Well, 2016 is about to go in the books. Talk about a strange year. The Brits voted to leave the EU, the Cubs won the World Series, and Donald Trump got elected president. Not sure what to make of all that. While many in the nation’s schools and colleges are aghast at the prospect of a President Trump, I’m just relieved to be waving bye-bye to President Obama and his team at the Department of Education. In any event, it seems a propitious time to take a moment and reflect on the year gone by. In that spirit, my uber-talented RA Grant Addison and I perused the 2016 RHSU archives for this year’s top ten columns. Taking into account web hits, reader reaction, Twitter interest, and our personal preferences, here’s the “best” of RHSU from the past year. Your thoughts are welcome, both on the list and on what we might have missed.
10. How ‘High Standards’ Are Like ‘7-Minute Abs’, April 5, 2016: I’ve never really gotten on board the high standards train. It’s not that I’m opposed to “high standards.” It’s more that the whole exercise often winds up stifling any serious discussion about what students need to know or why they need to know it. In fact, it all reminds me of that ‘7-Minute Abs’ scene from There’s Something About Mary.
9. School Reform is the New Ed. School, June 15, 2016: When I fled from education schools long ago, I found refuge in a “school reform” community that, at the time, took pride in its heterodoxy and welcomed a remarkable breadth of thought. Things have changed, though. Today, I no longer see “school reform” as a refuge; rather, I see a community as consumed by its own groupthink as the ed schools were back then.
8. Education Lines Cut From Obama’s SOTU Address, January 14, 2016: This year, President Obama delivered his final State of the Union address. Rather than the usual laundry list of policy proposals, it was mostly Obama opining on the state of the world and the national mood, leaving only about three minutes on education. I wondered if more had been considered, so I had one of my inside sources give me the scoop on the lines that got cut.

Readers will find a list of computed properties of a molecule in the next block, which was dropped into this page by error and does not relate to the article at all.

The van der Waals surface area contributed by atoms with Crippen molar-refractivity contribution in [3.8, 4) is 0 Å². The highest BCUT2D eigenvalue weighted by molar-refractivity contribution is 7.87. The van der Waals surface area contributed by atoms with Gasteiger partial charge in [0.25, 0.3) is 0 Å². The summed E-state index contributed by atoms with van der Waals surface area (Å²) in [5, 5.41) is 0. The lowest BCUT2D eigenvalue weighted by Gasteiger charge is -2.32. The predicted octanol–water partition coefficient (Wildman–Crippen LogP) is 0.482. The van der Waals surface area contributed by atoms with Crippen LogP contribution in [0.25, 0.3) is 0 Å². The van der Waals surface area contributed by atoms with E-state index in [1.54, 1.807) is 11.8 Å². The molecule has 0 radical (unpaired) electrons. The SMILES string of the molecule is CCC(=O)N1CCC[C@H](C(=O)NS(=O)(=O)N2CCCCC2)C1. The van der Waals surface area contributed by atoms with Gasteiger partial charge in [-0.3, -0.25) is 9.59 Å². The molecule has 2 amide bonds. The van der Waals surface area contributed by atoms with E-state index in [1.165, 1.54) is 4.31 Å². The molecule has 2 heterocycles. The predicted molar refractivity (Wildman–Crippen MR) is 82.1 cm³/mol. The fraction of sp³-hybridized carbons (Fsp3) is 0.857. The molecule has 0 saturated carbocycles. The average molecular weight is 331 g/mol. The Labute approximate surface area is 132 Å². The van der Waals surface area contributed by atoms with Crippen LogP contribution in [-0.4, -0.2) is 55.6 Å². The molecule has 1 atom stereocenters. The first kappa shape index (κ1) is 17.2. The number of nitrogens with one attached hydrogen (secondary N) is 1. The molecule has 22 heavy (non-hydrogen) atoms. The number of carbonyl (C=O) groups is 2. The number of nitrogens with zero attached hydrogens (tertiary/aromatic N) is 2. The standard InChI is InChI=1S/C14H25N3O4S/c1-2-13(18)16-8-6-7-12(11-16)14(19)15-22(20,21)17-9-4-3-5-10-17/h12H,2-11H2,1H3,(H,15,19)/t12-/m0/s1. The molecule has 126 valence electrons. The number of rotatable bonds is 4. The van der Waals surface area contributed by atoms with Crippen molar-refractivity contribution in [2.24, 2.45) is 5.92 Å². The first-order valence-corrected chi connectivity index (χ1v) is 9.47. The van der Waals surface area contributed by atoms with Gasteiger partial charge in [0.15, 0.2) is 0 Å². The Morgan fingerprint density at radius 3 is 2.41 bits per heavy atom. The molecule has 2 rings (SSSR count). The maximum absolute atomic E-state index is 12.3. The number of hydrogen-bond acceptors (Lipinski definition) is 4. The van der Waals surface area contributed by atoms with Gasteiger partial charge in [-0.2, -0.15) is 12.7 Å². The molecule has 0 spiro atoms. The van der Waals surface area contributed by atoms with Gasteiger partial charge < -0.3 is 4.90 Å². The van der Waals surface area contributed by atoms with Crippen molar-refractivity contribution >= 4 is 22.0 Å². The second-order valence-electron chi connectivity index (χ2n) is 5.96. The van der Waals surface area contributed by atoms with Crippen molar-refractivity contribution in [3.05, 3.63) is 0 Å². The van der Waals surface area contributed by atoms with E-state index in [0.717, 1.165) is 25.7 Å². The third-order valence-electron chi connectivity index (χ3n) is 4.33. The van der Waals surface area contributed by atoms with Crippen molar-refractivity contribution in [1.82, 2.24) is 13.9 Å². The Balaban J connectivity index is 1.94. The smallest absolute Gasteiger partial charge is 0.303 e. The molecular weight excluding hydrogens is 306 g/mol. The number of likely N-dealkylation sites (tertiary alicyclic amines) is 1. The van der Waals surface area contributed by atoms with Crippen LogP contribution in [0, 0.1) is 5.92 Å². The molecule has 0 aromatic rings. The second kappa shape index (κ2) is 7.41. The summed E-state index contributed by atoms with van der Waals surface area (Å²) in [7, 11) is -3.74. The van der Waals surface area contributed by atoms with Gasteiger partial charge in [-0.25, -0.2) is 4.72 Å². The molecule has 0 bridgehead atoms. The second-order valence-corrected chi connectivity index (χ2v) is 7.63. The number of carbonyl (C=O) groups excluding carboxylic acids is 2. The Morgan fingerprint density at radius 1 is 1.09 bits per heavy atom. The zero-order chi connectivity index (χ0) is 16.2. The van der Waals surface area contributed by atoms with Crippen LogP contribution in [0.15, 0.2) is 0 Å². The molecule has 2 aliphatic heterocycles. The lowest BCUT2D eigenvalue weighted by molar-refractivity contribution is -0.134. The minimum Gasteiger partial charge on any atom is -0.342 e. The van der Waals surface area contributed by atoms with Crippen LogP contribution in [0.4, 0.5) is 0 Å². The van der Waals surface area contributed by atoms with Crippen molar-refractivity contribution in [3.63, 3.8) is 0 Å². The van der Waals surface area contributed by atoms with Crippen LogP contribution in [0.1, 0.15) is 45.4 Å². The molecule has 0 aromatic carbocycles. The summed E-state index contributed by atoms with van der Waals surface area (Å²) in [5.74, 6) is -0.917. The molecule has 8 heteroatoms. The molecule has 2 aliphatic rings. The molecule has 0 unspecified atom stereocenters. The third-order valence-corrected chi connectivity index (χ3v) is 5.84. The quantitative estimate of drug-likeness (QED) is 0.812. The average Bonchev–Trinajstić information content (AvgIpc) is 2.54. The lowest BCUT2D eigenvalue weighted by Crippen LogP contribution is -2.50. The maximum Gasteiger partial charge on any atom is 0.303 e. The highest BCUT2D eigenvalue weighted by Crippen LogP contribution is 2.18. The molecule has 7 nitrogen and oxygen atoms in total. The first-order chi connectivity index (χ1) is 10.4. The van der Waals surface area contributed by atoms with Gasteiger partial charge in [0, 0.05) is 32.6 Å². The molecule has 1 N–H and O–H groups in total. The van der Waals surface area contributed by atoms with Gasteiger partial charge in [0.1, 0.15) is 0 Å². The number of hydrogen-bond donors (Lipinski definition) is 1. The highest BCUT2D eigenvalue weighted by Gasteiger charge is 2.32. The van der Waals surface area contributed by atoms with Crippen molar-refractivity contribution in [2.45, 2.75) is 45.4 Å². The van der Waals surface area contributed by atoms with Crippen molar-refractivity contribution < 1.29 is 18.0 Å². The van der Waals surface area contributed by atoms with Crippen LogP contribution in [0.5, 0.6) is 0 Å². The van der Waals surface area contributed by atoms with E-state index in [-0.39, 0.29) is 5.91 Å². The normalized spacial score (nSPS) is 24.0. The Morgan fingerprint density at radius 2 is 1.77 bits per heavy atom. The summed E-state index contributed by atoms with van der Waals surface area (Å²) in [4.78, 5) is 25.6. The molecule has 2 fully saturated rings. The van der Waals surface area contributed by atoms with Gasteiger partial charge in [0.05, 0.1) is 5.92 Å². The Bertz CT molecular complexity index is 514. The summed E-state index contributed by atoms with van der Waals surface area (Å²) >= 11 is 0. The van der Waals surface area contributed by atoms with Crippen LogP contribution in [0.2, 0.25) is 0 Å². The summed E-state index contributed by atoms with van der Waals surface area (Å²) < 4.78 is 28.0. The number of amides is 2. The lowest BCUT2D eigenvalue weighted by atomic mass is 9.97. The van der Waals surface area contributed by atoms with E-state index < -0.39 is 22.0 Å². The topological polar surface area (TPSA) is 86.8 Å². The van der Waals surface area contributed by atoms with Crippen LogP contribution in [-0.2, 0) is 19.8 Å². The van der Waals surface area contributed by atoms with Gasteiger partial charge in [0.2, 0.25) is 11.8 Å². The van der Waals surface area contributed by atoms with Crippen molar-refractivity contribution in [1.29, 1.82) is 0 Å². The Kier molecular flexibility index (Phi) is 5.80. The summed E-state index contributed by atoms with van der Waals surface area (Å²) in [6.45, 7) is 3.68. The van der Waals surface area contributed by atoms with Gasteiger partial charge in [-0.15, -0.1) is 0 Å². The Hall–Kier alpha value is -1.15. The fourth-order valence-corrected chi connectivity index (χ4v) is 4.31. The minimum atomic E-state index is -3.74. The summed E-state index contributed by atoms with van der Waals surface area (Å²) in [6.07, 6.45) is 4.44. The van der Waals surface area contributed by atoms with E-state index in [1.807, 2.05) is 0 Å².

7. What ESSA Means for Teachers and Leaders, March 3, 2016: It’s become pretty clear to me over the last few months that most teachers, school leaders, and system administrators have little idea what ESSA says or means. This is a problem. ESSA will only deliver on the opportunities it seeks to create if those people making decisions in states, systems, and schools understand what’s possible and make the changes work for them and their students.
6. Why You Should Learn to Love Educational Productivity, October 6, 2016: There’s a misleading sense that “productivity” is somehow at odds with nurturing students or valuing teachers. That’s just not so. Making productive use of teachers, time, and money is nothing more than ensuring that schools are promoting great teaching and learning to the best of their ability.
5. Five Harvard Edu-Lessons, January 11, 2016: One of the things I’ve always loved about teaching is the chance to unpack things that we don’t bother discussing amidst the rush of the day-to-day dealings. Here are five things that particularly struck me when I taught this year at the Harvard Graduate School of Education.
4. Four Lessons That Brexit Can Offer School Reform, June 29, 2016: Brexit rattled financial markets, shocked experts, and surprised pollsters who had expected a narrow victory for Prime Minister David Cameron’s campaign to stay in the EU. School reformers have taken their own share of bumps and bruises in recent years, but sometimes it’s easier to learn by observing someone else stumble. As I watched the Brexit coverage and read the analysis, it struck me that there are four cautions to pull from the fray that America’s school reformers would do well to heed.
3. Mastery, Expertise, and the Limits of Experts, November 7, 2016: We’re all fond of citing “experts” in order to win arguments or promote policies. But we tend to be remarkably casual about what expertise actually means, or whether and when an expert’s opinion ought to carry outsized weight. And often, expertise isn’t always all that it’s cracked up to be.
2. Of Big ‘R’ and Little ‘r’ Reform, June 22, 2016: If you’ve spent more than five minutes around schooling, you probably have a strong reaction to the term “school reformer.” The very phrase tends to spark cheers or catcalls. To me, “reform” is about fighting to open up systems and policies in ways that give educators, entrepreneurs, parents, and communities more freedom to reinvent schooling, and every child a chance to flourish.
1. Education Is So Far Left, It Can’t Really See the Right, November 17, 2016: This past week, I’ve been struck by how differently things appear to me than to the vast majority of folks in and around education. Unfortunately, many in education spend so little time talking to or engaging with conservatives that they sometimes seem to conclude no “reasonable person” can disagree with their view of things.
The opinions expressed in Rick Hess Straight Up are strictly those of the author(s) and do not reflect the opinions or endorsement of Editorial Projects in Education, or any of its publications.